How do you protect a unique family asset – say, a family vacation home, or an extensive art collection – if your goal is to ensure that it remains in the family over generations?

Before you do anything else, ask yourself: does it really make sense to own this asset collectively going forward? The denominator problem is inexorable: as families grow, so does the number of owners and the complexity of managing and governing.

Consider a family vacation cottage at the beach: dividing 13 weeks of summer among 3 children may work, but dividing that same amount of time up among 10 grandchildren – with attendant scheduling problems (“He got Labor Day last year so I should get 4th of July!” and management issues, such as divvying up the annual opening and closing chores, painting, plumbing repair and weeding – probably will make owning a share of the cottage seem more like a burden than a benefit to at least some of the group. If having 10 grandchildren co-owning a cottage doesn’t faze you, how about 35 grandchildren?

Instead of leaving the cottage to your descendants in your will, wouldn’t it be better first to talk with the next generation about the responsibilities and costs of ownership, and then encourage each of them to assess their long-term interest realistically? If you’re one of those senior generation members who figure “the next generation will work it out after I’m gone”, shame on you. Assuming that your family will come up with a decision-making system on the fly in the power vacuum that will follow your death is a fool’s gamble. If the asset is important to you and the family, then you owe it to your descendants to help them put in place a workable plan now, while you’re alive and able to contribute to the process.

How is the asset owned currently? You probably own the cottage in your own name. Rather than change the deed to transfer undivided interests to each of your descendants, with the result that they own it as tenants-in-common, you should contribute the cottage to a partnership or limited liability company (LLC) first, then transfer interests to your descendants. With a partnership or LLC, the long-term administration will be simpler because future transfers won’t need to be recorded on the land records. Ownership will be more private because the names of the individual owners won’t be on the town land records. The family will benefit from enhanced creditor protection in the event a guest or passer-by is seriously injured (or worse) on the property, because the claimant’s recovery will in almost all cases be limited to the assets of the LLC.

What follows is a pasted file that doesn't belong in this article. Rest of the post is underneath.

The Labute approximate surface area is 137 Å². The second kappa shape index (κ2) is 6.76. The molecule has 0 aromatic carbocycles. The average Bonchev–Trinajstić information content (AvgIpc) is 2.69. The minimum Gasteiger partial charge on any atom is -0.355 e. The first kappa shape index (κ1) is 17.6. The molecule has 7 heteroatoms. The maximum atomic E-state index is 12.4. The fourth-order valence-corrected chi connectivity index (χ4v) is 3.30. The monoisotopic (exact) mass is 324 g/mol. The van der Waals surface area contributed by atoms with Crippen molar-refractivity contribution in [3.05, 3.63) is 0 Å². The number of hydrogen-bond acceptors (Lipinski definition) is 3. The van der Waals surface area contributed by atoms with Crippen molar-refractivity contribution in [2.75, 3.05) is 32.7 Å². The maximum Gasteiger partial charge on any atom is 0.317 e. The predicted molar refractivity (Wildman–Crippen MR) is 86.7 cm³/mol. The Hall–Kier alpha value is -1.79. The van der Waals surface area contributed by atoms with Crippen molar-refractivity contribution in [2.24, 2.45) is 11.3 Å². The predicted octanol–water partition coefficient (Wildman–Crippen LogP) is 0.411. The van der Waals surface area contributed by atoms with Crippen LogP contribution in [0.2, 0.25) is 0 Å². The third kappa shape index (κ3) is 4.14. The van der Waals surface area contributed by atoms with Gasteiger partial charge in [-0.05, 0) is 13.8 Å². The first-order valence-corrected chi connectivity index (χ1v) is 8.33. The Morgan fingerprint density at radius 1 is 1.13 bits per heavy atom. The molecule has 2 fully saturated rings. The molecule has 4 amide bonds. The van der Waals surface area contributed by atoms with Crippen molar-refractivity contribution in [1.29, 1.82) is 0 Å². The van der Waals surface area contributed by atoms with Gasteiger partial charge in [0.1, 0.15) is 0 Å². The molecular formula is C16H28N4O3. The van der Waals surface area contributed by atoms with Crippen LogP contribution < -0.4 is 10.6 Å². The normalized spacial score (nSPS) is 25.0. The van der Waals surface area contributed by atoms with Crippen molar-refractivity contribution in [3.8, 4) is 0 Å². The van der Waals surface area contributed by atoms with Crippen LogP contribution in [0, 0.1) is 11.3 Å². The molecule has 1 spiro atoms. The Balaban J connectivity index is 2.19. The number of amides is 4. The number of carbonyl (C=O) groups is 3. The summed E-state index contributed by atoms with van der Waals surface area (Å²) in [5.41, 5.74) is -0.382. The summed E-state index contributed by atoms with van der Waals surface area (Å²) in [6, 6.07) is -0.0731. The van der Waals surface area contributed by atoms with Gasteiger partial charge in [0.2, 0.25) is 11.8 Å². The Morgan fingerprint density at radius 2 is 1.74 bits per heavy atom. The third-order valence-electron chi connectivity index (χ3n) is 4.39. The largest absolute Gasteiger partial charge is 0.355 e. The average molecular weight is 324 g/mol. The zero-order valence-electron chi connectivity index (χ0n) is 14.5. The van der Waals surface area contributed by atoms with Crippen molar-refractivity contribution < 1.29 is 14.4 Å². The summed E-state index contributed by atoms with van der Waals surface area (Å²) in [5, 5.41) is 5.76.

Putting the cottage into a partnership or LLC will also give you the opportunity to create a more formal decision-making process to guide the family’s use and maintenance of the property, in the form of a partnership agreement or operating agreement. Don’t just accept the default provisions in your lawyer’s model agreement – they were developed for commercial deals and aren’t designed to handle intra-family issues. Your family should jointly develop and agree upon the rules and procedures, particularly those that will govern decision-making in the event of a serious disagreement amongst the members of the group. You might appoint a family member with great interpersonal skills to lead the process, but better still might be to appoint a third-party facilitator with experience working with family groups, to ensure that the process is both smooth and comprehensive.